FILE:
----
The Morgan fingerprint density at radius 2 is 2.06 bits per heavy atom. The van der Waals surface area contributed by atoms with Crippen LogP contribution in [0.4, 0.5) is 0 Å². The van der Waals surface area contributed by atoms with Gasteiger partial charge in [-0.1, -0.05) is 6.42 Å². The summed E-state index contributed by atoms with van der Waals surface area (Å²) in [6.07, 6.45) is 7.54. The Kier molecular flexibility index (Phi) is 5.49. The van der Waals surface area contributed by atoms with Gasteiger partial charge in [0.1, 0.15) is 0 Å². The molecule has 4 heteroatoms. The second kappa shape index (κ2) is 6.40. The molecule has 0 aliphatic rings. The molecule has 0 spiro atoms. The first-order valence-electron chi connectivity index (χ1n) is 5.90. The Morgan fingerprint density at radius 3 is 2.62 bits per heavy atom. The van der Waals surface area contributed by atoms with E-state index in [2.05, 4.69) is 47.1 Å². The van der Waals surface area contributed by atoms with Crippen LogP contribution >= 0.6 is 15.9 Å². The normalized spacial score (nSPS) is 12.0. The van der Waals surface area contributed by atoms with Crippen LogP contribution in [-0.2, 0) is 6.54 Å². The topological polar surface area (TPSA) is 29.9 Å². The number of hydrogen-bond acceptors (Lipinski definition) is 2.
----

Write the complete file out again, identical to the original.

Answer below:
The Morgan fingerprint density at radius 2 is 2.06 bits per heavy atom. The van der Waals surface area contributed by atoms with Crippen LogP contribution in [0.4, 0.5) is 0 Å². The van der Waals surface area contributed by atoms with Gasteiger partial charge in [-0.1, -0.05) is 6.42 Å². The summed E-state index contributed by atoms with van der Waals surface area (Å²) in [6.07, 6.45) is 7.54. The Kier molecular flexibility index (Phi) is 5.49. The van der Waals surface area contributed by atoms with Gasteiger partial charge in [0.1, 0.15) is 0 Å². The molecule has 4 heteroatoms. The second kappa shape index (κ2) is 6.40. The molecule has 0 aliphatic rings. The molecule has 0 spiro atoms. The first-order valence-electron chi connectivity index (χ1n) is 5.90. The Morgan fingerprint density at radius 3 is 2.62 bits per heavy atom. The van der Waals surface area contributed by atoms with E-state index in [2.05, 4.69) is 47.1 Å². The van der Waals surface area contributed by atoms with Crippen LogP contribution >= 0.6 is 15.9 Å². The normalized spacial score (nSPS) is 12.0. The van der Waals surface area contributed by atoms with Crippen LogP contribution in [-0.2, 0) is 6.54 Å². The topological polar surface area (TPSA) is 29.9 Å². The number of hydrogen-bond acceptors (Lipinski definition) is 2.